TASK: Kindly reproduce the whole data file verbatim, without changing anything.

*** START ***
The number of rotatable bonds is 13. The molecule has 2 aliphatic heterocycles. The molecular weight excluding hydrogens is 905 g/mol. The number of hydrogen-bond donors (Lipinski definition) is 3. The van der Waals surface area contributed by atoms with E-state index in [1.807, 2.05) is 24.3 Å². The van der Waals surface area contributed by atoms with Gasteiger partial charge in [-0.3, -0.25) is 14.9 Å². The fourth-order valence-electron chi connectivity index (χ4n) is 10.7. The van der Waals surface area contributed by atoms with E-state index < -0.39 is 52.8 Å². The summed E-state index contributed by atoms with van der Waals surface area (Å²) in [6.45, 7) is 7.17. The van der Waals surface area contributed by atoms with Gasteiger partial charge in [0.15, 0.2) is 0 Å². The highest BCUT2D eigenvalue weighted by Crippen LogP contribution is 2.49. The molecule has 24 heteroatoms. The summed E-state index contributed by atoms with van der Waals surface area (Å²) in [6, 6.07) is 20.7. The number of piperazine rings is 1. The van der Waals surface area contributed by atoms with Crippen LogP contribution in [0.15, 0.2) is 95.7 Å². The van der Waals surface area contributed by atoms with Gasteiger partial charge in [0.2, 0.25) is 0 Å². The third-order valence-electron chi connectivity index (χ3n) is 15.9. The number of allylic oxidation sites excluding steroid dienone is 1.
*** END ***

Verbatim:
The number of rotatable bonds is 13. The molecule has 2 aliphatic heterocycles. The molecular weight excluding hydrogens is 905 g/mol. The number of hydrogen-bond donors (Lipinski definition) is 3. The van der Waals surface area contributed by atoms with E-state index in [1.807, 2.05) is 24.3 Å². The van der Waals surface area contributed by atoms with Gasteiger partial charge in [-0.3, -0.25) is 14.9 Å². The fourth-order valence-electron chi connectivity index (χ4n) is 10.7. The van der Waals surface area contributed by atoms with E-state index < -0.39 is 52.8 Å². The summed E-state index contributed by atoms with van der Waals surface area (Å²) in [6.45, 7) is 7.17. The van der Waals surface area contributed by atoms with Gasteiger partial charge in [0.15, 0.2) is 0 Å². The highest BCUT2D eigenvalue weighted by Crippen LogP contribution is 2.49. The molecule has 24 heteroatoms. The summed E-state index contributed by atoms with van der Waals surface area (Å²) in [6, 6.07) is 20.7. The number of piperazine rings is 1. The van der Waals surface area contributed by atoms with Crippen LogP contribution in [0.15, 0.2) is 95.7 Å². The van der Waals surface area contributed by atoms with Gasteiger partial charge in [0.2, 0.25) is 0 Å². The third-order valence-electron chi connectivity index (χ3n) is 15.9. The number of allylic oxidation sites excluding steroid dienone is 1.